Over the past few years, the “First Look” has been growing in popularity. In 2012-2013, about 30% of my couples chose to see each other for the first time before the ceremony. By 2016 it was about 70%. In some cases, either the bride or groom reluctantly broke the tradition of seeing their future spouse for the first time at the ceremony; but in all of the cases, once it was said and done, they all loved doing it.
After seeing so many successful first looks, I’ve become a big fan for several reasons. In a traditional wedding ceremony, when you see your future husband or wife for the first time, you are filled with all of that happiness, excitement and love, but you can’t express it, other than with a smile and maybe a whisper. In addition, after a traditional wedding ceremony, you have about 10 seconds after the recessional before bridal party and parents join you to congratulate you, leaving you virtually no time with you new spouse alone.
However, with a first look, all that changes. You can hug, kiss, laugh, check out her amazing wedding dress, see how good he looks in his suit, compliment each other, hold hands and so on. In addition, your nerves are gone, so you can really enjoy the ceremony and that great moment of coming down the aisle. Which brings up perhaps the most cited reason for not doing the first look, wanting the emotional impact of the first look at the ceremony. I can tell you, you’re going to be emotional regardless of the first look or not. I can think of 3 couples in the past year that cried at and during the ceremony, after having a first look. Bottom line, if you’re going to get emotional at the ceremony, you’ll get emotional regardless of the first look. In addition, the usual anxiety is gone, and you can actually focus on the moment and seeing each other coming down the aisle. Finally, and most importantly, you get to spend significantly more time with your fiance on your wedding day.
With the First Look, we can set the timing so that we complete all of the couple photos, bridal party photos and family photos before the ceremony. This means once the ceremony is complete, you can join the cocktail hour with the guests. This will allow you time to greet everyone so that when dinner is served, you can really enjoy it, instead of feeling rushed to eat so you can visit everyone as they eat. Another reason couples elect a First Look is because they want outdoor photos but the ceremony time would impact that negatively. By scheduling a First Look, the couple is able to get great, bright, outdoor photos, while still having their early evening ceremony. In some cases, after the ceremony, couples choose to spend a few minutes doing larger family photos with extended family who couldn’t be there at the First Look. Even in those cases, you’ll still be at most of your cocktail hour. It also means you’ll get to enjoy the food and drink you picked out and are paying for, instead of taking photos.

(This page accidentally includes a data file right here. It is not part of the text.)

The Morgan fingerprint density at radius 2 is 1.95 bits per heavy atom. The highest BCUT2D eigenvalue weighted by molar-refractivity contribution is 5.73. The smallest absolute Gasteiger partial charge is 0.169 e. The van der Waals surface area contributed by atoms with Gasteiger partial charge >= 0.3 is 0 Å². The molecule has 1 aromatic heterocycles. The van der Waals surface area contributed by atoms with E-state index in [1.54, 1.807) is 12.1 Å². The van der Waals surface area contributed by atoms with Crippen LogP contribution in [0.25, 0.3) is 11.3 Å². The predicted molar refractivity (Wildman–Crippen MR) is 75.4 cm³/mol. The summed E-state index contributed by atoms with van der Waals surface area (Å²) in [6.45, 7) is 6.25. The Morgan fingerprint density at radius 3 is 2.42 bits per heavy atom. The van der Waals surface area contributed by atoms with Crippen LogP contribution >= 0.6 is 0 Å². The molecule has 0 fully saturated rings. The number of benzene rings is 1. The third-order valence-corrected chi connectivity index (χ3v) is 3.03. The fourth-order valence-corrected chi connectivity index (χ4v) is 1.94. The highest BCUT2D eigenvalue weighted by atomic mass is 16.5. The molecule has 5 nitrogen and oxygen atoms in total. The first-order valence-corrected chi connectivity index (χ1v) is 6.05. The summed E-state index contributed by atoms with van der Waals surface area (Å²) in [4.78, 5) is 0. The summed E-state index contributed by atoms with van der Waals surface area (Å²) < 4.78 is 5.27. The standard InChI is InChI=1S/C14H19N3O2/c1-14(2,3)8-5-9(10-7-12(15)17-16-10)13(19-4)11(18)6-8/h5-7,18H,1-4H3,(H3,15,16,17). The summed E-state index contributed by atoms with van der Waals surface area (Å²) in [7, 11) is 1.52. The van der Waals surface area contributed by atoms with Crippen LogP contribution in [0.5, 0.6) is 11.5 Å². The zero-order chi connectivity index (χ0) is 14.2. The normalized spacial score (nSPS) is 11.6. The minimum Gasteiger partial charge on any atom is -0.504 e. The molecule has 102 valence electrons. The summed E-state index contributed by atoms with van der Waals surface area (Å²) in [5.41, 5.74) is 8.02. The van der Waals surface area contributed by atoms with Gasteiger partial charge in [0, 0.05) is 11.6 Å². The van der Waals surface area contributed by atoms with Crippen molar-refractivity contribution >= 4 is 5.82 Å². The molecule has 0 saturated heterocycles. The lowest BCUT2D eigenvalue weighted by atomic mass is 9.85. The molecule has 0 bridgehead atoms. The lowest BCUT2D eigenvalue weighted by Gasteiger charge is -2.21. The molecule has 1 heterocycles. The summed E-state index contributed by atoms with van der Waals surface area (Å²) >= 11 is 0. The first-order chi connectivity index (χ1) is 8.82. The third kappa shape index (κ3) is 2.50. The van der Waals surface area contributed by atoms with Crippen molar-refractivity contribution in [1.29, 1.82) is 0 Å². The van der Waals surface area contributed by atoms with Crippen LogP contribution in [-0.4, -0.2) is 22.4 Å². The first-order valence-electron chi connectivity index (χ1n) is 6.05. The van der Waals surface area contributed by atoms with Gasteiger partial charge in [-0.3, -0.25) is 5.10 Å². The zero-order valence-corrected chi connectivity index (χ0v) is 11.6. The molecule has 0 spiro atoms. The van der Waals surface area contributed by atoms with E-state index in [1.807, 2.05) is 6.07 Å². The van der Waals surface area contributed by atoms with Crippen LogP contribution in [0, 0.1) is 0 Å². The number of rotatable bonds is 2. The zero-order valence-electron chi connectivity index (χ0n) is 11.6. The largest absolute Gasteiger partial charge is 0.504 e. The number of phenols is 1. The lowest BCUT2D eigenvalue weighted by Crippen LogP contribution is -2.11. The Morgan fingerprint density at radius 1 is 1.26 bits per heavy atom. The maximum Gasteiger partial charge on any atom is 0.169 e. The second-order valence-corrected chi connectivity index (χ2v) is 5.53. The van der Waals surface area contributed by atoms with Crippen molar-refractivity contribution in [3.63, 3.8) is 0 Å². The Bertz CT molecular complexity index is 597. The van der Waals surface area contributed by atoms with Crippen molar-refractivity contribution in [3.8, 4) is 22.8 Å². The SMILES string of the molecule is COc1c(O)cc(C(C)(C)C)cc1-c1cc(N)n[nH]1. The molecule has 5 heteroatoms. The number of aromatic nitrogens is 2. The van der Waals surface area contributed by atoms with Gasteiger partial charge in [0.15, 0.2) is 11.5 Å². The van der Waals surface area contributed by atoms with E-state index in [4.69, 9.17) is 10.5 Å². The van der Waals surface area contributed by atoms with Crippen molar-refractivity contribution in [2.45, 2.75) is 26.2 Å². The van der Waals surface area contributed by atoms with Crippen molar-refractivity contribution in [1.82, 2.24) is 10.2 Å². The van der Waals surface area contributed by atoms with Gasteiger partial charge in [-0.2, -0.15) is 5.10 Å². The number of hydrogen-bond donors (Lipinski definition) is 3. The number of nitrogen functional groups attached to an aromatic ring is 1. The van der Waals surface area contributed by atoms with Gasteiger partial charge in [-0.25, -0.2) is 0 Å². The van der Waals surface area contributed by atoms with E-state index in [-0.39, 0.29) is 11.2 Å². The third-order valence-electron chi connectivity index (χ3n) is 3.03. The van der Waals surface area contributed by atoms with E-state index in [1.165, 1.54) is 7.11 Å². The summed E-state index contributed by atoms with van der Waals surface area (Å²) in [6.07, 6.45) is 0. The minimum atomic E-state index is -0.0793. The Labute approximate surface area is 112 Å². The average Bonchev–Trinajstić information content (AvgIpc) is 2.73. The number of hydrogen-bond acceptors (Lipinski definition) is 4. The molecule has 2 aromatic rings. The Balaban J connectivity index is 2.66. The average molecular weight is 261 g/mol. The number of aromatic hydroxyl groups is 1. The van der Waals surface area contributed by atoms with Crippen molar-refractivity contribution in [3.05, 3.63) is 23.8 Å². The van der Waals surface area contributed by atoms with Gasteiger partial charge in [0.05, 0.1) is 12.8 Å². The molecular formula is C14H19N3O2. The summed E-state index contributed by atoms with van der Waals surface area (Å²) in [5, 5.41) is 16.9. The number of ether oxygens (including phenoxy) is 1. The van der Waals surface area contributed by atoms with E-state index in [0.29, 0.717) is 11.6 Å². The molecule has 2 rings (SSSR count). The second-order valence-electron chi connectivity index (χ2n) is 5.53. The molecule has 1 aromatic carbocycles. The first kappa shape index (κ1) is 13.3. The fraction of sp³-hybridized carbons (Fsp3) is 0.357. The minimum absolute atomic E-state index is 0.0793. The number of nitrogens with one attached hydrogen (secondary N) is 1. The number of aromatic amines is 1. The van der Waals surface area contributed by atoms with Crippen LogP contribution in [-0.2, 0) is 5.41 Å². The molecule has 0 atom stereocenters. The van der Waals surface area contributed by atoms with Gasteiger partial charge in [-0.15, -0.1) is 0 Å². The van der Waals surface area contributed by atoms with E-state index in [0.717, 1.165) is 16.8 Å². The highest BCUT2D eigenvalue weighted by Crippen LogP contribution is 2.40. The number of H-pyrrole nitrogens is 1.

A note regarding family and bridal party at First Looks: Some couples prefer the First Look to be private. In this case, the bridal party and family can arrive about half an hour after the First Look is scheduled. Some couples like to have the bridal party and family as part of the First Look. The nice thing is that you can decide exactly how, when and where you see your future husband or wife on the day you get married.
Wedding Photography First Look
Chris & Melody’s First Look at Duke Gardens in Durham, NC
Jacques & Melissa’s First Look at Aspen Wye Center in Maryland
Aaron & Lauren’s First Look at the Rose Garden in Raleigh, NC
Marc & Catey’s First Look in Kernersville, NC at Dewberry Farm
Ben & Kristi’s First Look at Ft. Macon on Atlantic Beach in North Carolina (during Hurricane Sandy!)